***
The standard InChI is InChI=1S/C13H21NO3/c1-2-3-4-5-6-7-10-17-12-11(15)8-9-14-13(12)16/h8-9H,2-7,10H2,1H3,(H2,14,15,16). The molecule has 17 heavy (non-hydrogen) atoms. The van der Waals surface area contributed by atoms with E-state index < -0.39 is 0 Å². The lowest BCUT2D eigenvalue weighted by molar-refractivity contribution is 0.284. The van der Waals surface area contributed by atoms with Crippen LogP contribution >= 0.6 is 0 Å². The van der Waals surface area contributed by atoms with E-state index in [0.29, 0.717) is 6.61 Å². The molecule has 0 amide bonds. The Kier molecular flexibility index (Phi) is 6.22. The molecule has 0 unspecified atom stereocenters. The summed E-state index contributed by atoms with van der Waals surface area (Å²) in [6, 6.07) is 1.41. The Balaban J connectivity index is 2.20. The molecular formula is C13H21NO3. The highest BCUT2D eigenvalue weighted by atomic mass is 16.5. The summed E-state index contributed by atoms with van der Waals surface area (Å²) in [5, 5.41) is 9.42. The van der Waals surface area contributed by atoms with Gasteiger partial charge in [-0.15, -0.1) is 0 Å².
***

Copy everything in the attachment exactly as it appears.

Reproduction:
The standard InChI is InChI=1S/C13H21NO3/c1-2-3-4-5-6-7-10-17-12-11(15)8-9-14-13(12)16/h8-9H,2-7,10H2,1H3,(H2,14,15,16). The molecule has 17 heavy (non-hydrogen) atoms. The van der Waals surface area contributed by atoms with E-state index < -0.39 is 0 Å². The lowest BCUT2D eigenvalue weighted by molar-refractivity contribution is 0.284. The van der Waals surface area contributed by atoms with Crippen LogP contribution >= 0.6 is 0 Å². The van der Waals surface area contributed by atoms with E-state index in [0.29, 0.717) is 6.61 Å². The molecule has 0 amide bonds. The Kier molecular flexibility index (Phi) is 6.22. The molecule has 0 unspecified atom stereocenters. The summed E-state index contributed by atoms with van der Waals surface area (Å²) in [6, 6.07) is 1.41. The Balaban J connectivity index is 2.20. The molecular formula is C13H21NO3. The highest BCUT2D eigenvalue weighted by atomic mass is 16.5. The summed E-state index contributed by atoms with van der Waals surface area (Å²) in [5, 5.41) is 9.42. The van der Waals surface area contributed by atoms with Gasteiger partial charge in [-0.15, -0.1) is 0 Å².